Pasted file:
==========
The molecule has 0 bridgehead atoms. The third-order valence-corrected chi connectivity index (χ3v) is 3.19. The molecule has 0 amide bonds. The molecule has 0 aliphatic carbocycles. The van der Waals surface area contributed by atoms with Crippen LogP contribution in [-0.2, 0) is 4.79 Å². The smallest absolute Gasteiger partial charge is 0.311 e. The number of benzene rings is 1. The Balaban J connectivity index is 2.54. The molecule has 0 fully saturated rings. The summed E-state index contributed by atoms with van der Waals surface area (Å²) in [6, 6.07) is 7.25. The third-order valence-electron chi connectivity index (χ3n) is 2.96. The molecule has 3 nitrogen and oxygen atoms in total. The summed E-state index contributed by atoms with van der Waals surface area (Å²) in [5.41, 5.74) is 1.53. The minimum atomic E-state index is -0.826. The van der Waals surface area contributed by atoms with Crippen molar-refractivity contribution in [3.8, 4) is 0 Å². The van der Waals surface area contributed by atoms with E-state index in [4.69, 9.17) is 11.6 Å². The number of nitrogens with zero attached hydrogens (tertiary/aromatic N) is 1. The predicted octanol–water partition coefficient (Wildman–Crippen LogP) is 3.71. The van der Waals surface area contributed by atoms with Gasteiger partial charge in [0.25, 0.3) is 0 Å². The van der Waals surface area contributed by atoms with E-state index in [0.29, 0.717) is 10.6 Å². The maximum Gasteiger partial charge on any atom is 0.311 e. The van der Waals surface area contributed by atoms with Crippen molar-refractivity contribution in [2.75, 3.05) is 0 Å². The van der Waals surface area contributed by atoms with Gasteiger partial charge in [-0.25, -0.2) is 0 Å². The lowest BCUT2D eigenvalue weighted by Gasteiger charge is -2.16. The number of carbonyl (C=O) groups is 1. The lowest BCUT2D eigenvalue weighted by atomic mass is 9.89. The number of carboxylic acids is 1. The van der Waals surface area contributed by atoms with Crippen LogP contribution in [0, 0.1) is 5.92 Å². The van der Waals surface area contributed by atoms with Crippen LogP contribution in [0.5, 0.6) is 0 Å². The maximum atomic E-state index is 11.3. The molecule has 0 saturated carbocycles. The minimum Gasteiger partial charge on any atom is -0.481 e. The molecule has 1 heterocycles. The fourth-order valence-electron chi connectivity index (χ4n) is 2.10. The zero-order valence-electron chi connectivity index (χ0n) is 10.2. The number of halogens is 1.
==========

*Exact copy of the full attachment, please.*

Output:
The molecule has 0 bridgehead atoms. The third-order valence-corrected chi connectivity index (χ3v) is 3.19. The molecule has 0 amide bonds. The molecule has 0 aliphatic carbocycles. The van der Waals surface area contributed by atoms with Crippen LogP contribution in [-0.2, 0) is 4.79 Å². The smallest absolute Gasteiger partial charge is 0.311 e. The number of benzene rings is 1. The Balaban J connectivity index is 2.54. The molecule has 0 fully saturated rings. The summed E-state index contributed by atoms with van der Waals surface area (Å²) in [6, 6.07) is 7.25. The third-order valence-electron chi connectivity index (χ3n) is 2.96. The molecule has 3 nitrogen and oxygen atoms in total. The summed E-state index contributed by atoms with van der Waals surface area (Å²) in [5.41, 5.74) is 1.53. The minimum atomic E-state index is -0.826. The van der Waals surface area contributed by atoms with Crippen molar-refractivity contribution in [3.8, 4) is 0 Å². The van der Waals surface area contributed by atoms with E-state index in [4.69, 9.17) is 11.6 Å². The number of nitrogens with zero attached hydrogens (tertiary/aromatic N) is 1. The predicted octanol–water partition coefficient (Wildman–Crippen LogP) is 3.71. The van der Waals surface area contributed by atoms with Gasteiger partial charge in [0.25, 0.3) is 0 Å². The van der Waals surface area contributed by atoms with E-state index in [0.29, 0.717) is 10.6 Å². The maximum Gasteiger partial charge on any atom is 0.311 e. The van der Waals surface area contributed by atoms with Crippen molar-refractivity contribution in [2.75, 3.05) is 0 Å². The van der Waals surface area contributed by atoms with Gasteiger partial charge in [-0.25, -0.2) is 0 Å². The lowest BCUT2D eigenvalue weighted by Gasteiger charge is -2.16. The number of carbonyl (C=O) groups is 1. The lowest BCUT2D eigenvalue weighted by atomic mass is 9.89. The number of carboxylic acids is 1. The van der Waals surface area contributed by atoms with Crippen LogP contribution in [0, 0.1) is 5.92 Å². The van der Waals surface area contributed by atoms with Crippen LogP contribution in [0.5, 0.6) is 0 Å². The maximum atomic E-state index is 11.3. The molecule has 0 saturated carbocycles. The minimum Gasteiger partial charge on any atom is -0.481 e. The molecule has 1 heterocycles. The fourth-order valence-electron chi connectivity index (χ4n) is 2.10. The zero-order valence-electron chi connectivity index (χ0n) is 10.2. The number of halogens is 1.